Even the Amish Fell for the Boom
Living on the Allegheny Plateau in western Maryland, I am close to Pennsylvania and a large colony of Old-Order Amish. We purchase some of our groceries at a store run by an Amish family, and have done business with them at times.
Some years ago, I wrote a piece in praise of the Amish view of fighting in wars and how they conduct their affairs, mostly apart from the State. They don't work for the government, and try to live their lives as far removed from the tangle of the state as one can do in this modern world.
Now, this alone hardly makes them virtuous. I don't believe that having electricity or an automobile makes me a lesser person or less virtuous than someone who uses kerosene lanterns and rides in horse-drawn buggies. Nonetheless, I do think there is something compelling about the Old-Order Amish, and I will say that they are not the people who are encouraging rapacious behavior abroad by U.S. armed forces.
Nonetheless, it was not electricity or cars that corrupted the Amish; it was the easy-credit regime produced by Alan Greenspan and Ben Bernanke, who are quite removed from the horse-and-buggy world of that corner of the mountains of Pennsylvania. Hans Hoppe and others have warned that a regime of easy credit will lead to changes in human behavior that are destructive, as people begin to forsake planning for the future and replace it with a present-oriented lifestyle.
One might think that the more sedate Old-Order Amish would be exempt from such problems, but think again. In a recent article, the Wall Street Journal demonstrated how an Amish community in Indiana found itself caught up in the boom, and its attendant lifestyle corruption.
There were some things that we would not recognize (like newer buggies and higher-priced horses with a distinctive prance) and some we would (second homes, eating in expensive restaurants, and high-priced vacations). Writes the Journal:
By 2007, more than half of Amish men in these parts were working full time in manufacturing, and earning, on average, $30 an hour, says Steven Nolt, a professor at Goshen College in Goshen, Ind., who studies the community.
The great increase in discretionary income spawned a "keeping-up-with-the-Joneses mentality," says Mervin Lehman, 39, an Amish father of four who says he was making more than $50-an-hour and working up to 60 hours a week as an RV plant supervisor before he was laid off in November.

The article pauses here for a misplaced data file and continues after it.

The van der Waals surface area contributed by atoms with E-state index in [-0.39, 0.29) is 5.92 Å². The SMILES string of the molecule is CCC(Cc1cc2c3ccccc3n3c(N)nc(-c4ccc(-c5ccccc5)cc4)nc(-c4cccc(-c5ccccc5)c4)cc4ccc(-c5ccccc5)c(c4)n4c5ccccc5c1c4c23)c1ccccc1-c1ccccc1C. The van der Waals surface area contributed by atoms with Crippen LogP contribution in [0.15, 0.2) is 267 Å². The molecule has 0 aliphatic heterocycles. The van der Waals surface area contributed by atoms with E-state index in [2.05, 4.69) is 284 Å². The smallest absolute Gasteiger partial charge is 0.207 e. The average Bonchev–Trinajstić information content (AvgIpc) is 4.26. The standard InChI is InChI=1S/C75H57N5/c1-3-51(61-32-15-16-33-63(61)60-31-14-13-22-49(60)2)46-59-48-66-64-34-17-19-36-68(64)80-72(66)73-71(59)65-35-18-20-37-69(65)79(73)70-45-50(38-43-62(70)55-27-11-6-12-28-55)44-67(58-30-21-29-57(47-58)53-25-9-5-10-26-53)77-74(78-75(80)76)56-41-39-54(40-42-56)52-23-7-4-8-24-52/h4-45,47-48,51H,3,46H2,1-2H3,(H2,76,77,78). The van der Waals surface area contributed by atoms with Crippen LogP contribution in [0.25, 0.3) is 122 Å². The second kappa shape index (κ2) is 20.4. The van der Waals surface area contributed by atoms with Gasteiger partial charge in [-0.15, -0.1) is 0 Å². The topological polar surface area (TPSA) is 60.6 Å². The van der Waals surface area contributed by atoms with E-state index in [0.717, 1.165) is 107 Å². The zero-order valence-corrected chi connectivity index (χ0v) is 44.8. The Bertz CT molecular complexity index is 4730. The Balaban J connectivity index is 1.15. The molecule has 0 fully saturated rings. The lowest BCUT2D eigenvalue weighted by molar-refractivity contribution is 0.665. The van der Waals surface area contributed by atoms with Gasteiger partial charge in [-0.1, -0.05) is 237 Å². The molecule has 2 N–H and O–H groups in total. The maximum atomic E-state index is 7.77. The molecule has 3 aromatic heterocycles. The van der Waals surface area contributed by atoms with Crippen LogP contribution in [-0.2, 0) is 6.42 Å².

As the boom progressed, the easy money began to cut into some aspects of the Amish lifestyle:
Some Amish bishops in Indiana weakened restrictions on the use of telephones. Fax machines became commonplace in Amish-owned businesses. Web sites marketing Amish furniture began to crop up. Although the sites were run by non-Amish third parties, they nevertheless intensified a feeling of competition, says Casper Hochstetler, a 70-year-old Amish bishop who lives in Shipshewana.
"People wanted bigger weddings, newer carriages," Mr. Lehman says. "They were buying things they didn't need." Mr. Lehman spent several hundred dollars on a model-train and truck hobby, and about $4,000 on annual family vacations, he says. This year, there will be no vacation.
It became common practice for families to leave their carriages home and take taxis on shopping trips and to dinners out.
Unfortunately, the easy credit also undermined the sense of community that was part-and-parcel to the way they had lived for centuries. However, as the economy implodes and as economists like Paul Krugman continue to demand that the government try to continue the boom, it seems that the "correction" is hitting even the Amish:
In Indiana, a back-to-basics movement appears to be taking root. More patches of produce have sprouted behind Amish homes this summer. Restaurants are entertaining fewer Amish customers. Mr. Lehman says neighbors "are more considerate of each other now."
Some men have started their own businesses close to home. Mr. Lehman makes mattresses in his workshop. Harlan Miller, a 34-year-old father of five who was laid off in February, started making fruit butter, which he sells at a local market. Freeman Miller (no relation), 54, who was laid off after 30 years in manufacturing, builds wooden caskets for pets.
Indeed, as the Amish are involved heavily in agriculture and financial guru Jim Rogers says that the future is in farming, just maybe the Amish will make a comeback. Thus, one can say that the downturn truly is a correction, even among these generally frugal people.
William L. Anderson, Ph.D. [send him mail], teaches economics at Frostburg State University in Maryland, and is an adjunct scholar of the Ludwig von Mises Institute. He also is a consultant with American Economic Services. Visit his blog.
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